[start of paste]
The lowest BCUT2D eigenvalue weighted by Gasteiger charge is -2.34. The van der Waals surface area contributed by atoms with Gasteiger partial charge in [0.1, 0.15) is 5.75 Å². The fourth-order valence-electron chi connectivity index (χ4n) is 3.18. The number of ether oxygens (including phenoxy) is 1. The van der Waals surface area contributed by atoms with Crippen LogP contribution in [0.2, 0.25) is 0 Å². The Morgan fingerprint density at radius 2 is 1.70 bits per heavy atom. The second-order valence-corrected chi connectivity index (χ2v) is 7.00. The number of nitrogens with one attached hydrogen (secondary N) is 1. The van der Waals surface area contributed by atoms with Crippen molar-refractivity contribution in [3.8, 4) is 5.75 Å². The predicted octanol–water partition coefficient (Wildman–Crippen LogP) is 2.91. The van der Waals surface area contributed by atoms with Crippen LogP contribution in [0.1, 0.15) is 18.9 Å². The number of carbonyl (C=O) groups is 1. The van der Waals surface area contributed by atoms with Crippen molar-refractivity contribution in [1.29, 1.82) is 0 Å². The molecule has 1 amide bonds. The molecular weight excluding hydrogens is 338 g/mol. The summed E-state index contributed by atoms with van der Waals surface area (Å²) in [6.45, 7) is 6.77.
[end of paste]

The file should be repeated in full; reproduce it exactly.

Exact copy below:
The lowest BCUT2D eigenvalue weighted by Gasteiger charge is -2.34. The van der Waals surface area contributed by atoms with Gasteiger partial charge in [0.1, 0.15) is 5.75 Å². The fourth-order valence-electron chi connectivity index (χ4n) is 3.18. The number of ether oxygens (including phenoxy) is 1. The van der Waals surface area contributed by atoms with Crippen LogP contribution in [0.2, 0.25) is 0 Å². The Morgan fingerprint density at radius 2 is 1.70 bits per heavy atom. The second-order valence-corrected chi connectivity index (χ2v) is 7.00. The number of nitrogens with one attached hydrogen (secondary N) is 1. The van der Waals surface area contributed by atoms with Crippen molar-refractivity contribution in [3.8, 4) is 5.75 Å². The predicted octanol–water partition coefficient (Wildman–Crippen LogP) is 2.91. The van der Waals surface area contributed by atoms with Crippen LogP contribution in [0.1, 0.15) is 18.9 Å². The number of carbonyl (C=O) groups is 1. The van der Waals surface area contributed by atoms with Crippen molar-refractivity contribution in [1.29, 1.82) is 0 Å². The molecule has 1 amide bonds. The molecular weight excluding hydrogens is 338 g/mol. The summed E-state index contributed by atoms with van der Waals surface area (Å²) in [6.45, 7) is 6.77.